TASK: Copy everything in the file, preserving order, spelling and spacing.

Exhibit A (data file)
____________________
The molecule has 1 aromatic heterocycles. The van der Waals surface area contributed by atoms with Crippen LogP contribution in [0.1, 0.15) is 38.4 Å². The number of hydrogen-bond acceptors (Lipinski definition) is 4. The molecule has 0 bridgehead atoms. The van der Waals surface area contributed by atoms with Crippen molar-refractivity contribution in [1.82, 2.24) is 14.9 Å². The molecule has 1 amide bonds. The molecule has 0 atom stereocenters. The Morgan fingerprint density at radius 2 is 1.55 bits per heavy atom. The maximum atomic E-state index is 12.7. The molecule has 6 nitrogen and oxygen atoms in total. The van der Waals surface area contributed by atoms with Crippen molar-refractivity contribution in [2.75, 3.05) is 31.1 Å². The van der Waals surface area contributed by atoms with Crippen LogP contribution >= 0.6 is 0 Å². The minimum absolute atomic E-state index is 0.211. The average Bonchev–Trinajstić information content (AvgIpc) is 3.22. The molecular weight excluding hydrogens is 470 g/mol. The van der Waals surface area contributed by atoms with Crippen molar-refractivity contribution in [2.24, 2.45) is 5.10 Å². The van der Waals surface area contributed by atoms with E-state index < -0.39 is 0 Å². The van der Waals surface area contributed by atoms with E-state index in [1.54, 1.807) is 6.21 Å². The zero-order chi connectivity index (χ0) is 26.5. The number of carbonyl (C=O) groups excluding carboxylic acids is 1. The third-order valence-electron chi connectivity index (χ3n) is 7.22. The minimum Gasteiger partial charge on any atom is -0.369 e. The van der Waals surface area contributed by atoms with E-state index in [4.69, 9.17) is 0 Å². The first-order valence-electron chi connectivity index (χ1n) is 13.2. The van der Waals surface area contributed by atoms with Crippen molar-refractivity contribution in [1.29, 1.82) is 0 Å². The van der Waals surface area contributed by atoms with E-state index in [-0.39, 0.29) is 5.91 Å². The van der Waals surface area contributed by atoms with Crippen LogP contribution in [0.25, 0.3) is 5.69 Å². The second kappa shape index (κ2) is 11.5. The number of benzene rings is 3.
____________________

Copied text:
The molecule has 1 aromatic heterocycles. The van der Waals surface area contributed by atoms with Crippen LogP contribution in [0.1, 0.15) is 38.4 Å². The number of hydrogen-bond acceptors (Lipinski definition) is 4. The molecule has 0 bridgehead atoms. The van der Waals surface area contributed by atoms with Crippen molar-refractivity contribution in [1.82, 2.24) is 14.9 Å². The molecule has 1 amide bonds. The molecule has 0 atom stereocenters. The Morgan fingerprint density at radius 2 is 1.55 bits per heavy atom. The maximum atomic E-state index is 12.7. The molecule has 6 nitrogen and oxygen atoms in total. The van der Waals surface area contributed by atoms with Crippen molar-refractivity contribution in [2.75, 3.05) is 31.1 Å². The van der Waals surface area contributed by atoms with Crippen LogP contribution >= 0.6 is 0 Å². The minimum absolute atomic E-state index is 0.211. The average Bonchev–Trinajstić information content (AvgIpc) is 3.22. The molecular weight excluding hydrogens is 470 g/mol. The van der Waals surface area contributed by atoms with Crippen molar-refractivity contribution in [2.24, 2.45) is 5.10 Å². The van der Waals surface area contributed by atoms with E-state index < -0.39 is 0 Å². The van der Waals surface area contributed by atoms with E-state index in [1.54, 1.807) is 6.21 Å². The zero-order chi connectivity index (χ0) is 26.5. The number of carbonyl (C=O) groups excluding carboxylic acids is 1. The third-order valence-electron chi connectivity index (χ3n) is 7.22. The minimum Gasteiger partial charge on any atom is -0.369 e. The van der Waals surface area contributed by atoms with E-state index in [4.69, 9.17) is 0 Å². The first-order valence-electron chi connectivity index (χ1n) is 13.2. The van der Waals surface area contributed by atoms with Crippen molar-refractivity contribution in [1.29, 1.82) is 0 Å². The van der Waals surface area contributed by atoms with E-state index in [-0.39, 0.29) is 5.91 Å². The van der Waals surface area contributed by atoms with Crippen LogP contribution in [0.25, 0.3) is 5.69 Å². The second kappa shape index (κ2) is 11.5. The number of benzene rings is 3.